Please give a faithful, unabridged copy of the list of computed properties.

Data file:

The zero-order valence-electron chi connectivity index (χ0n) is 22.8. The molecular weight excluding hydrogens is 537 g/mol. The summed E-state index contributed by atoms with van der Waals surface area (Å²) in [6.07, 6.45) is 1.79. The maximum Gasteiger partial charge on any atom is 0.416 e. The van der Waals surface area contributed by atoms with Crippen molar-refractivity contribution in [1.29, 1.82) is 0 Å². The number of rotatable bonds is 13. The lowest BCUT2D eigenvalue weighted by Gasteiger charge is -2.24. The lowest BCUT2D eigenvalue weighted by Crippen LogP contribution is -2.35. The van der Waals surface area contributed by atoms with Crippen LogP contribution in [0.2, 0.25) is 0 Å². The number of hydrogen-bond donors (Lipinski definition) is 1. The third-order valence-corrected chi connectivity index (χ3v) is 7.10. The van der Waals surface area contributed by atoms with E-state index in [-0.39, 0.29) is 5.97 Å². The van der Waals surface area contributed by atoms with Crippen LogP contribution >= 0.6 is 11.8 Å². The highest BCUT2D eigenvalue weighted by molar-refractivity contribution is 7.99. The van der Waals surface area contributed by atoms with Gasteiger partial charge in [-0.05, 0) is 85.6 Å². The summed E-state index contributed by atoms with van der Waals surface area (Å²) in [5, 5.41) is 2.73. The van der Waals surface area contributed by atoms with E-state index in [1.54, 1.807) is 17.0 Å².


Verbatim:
The zero-order valence-electron chi connectivity index (χ0n) is 22.8. The molecular weight excluding hydrogens is 537 g/mol. The summed E-state index contributed by atoms with van der Waals surface area (Å²) in [6.07, 6.45) is 1.79. The maximum Gasteiger partial charge on any atom is 0.416 e. The van der Waals surface area contributed by atoms with Crippen molar-refractivity contribution in [1.29, 1.82) is 0 Å². The number of rotatable bonds is 13. The lowest BCUT2D eigenvalue weighted by Gasteiger charge is -2.24. The lowest BCUT2D eigenvalue weighted by Crippen LogP contribution is -2.35. The van der Waals surface area contributed by atoms with Crippen LogP contribution in [0.2, 0.25) is 0 Å². The number of hydrogen-bond donors (Lipinski definition) is 1. The third-order valence-corrected chi connectivity index (χ3v) is 7.10. The van der Waals surface area contributed by atoms with E-state index in [-0.39, 0.29) is 5.97 Å². The van der Waals surface area contributed by atoms with Crippen LogP contribution >= 0.6 is 11.8 Å². The highest BCUT2D eigenvalue weighted by molar-refractivity contribution is 7.99. The van der Waals surface area contributed by atoms with Gasteiger partial charge in [-0.05, 0) is 85.6 Å². The summed E-state index contributed by atoms with van der Waals surface area (Å²) in [5, 5.41) is 2.73. The van der Waals surface area contributed by atoms with E-state index in [1.54, 1.807) is 17.0 Å².